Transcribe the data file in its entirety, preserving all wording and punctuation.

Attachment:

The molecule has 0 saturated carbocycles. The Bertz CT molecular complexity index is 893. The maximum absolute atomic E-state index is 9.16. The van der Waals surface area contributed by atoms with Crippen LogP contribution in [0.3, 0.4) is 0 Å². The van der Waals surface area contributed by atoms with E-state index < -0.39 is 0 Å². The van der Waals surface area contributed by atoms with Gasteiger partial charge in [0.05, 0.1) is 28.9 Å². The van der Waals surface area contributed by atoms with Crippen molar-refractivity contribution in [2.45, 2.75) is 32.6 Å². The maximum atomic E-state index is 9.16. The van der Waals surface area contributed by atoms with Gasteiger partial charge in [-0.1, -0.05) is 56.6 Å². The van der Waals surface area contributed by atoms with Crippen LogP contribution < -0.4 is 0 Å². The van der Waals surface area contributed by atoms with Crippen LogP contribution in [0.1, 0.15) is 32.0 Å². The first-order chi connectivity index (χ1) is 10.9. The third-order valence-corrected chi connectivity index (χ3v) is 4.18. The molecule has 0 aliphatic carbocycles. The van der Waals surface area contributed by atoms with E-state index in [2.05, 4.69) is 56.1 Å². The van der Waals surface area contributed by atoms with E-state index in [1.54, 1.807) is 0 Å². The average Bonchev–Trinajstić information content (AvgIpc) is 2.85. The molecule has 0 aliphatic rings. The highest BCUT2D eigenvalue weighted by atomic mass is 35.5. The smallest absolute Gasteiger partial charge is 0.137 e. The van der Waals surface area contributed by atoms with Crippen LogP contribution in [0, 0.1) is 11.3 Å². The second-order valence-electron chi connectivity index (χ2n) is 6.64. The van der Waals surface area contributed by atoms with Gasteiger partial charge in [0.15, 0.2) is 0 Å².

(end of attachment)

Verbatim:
The molecule has 0 saturated carbocycles. The Bertz CT molecular complexity index is 893. The maximum absolute atomic E-state index is 9.16. The van der Waals surface area contributed by atoms with Crippen LogP contribution in [0.3, 0.4) is 0 Å². The van der Waals surface area contributed by atoms with E-state index < -0.39 is 0 Å². The van der Waals surface area contributed by atoms with Gasteiger partial charge in [0.05, 0.1) is 28.9 Å². The van der Waals surface area contributed by atoms with Crippen molar-refractivity contribution in [2.45, 2.75) is 32.6 Å². The maximum atomic E-state index is 9.16. The van der Waals surface area contributed by atoms with Gasteiger partial charge in [-0.1, -0.05) is 56.6 Å². The van der Waals surface area contributed by atoms with Crippen LogP contribution < -0.4 is 0 Å². The van der Waals surface area contributed by atoms with Crippen LogP contribution in [0.1, 0.15) is 32.0 Å². The first-order chi connectivity index (χ1) is 10.9. The third-order valence-corrected chi connectivity index (χ3v) is 4.18. The molecule has 0 aliphatic carbocycles. The van der Waals surface area contributed by atoms with E-state index in [2.05, 4.69) is 56.1 Å². The van der Waals surface area contributed by atoms with E-state index in [1.54, 1.807) is 0 Å². The average Bonchev–Trinajstić information content (AvgIpc) is 2.85. The molecule has 0 aliphatic rings. The highest BCUT2D eigenvalue weighted by atomic mass is 35.5. The smallest absolute Gasteiger partial charge is 0.137 e. The van der Waals surface area contributed by atoms with Crippen LogP contribution in [0, 0.1) is 11.3 Å². The second-order valence-electron chi connectivity index (χ2n) is 6.64. The van der Waals surface area contributed by atoms with Gasteiger partial charge in [0.15, 0.2) is 0 Å².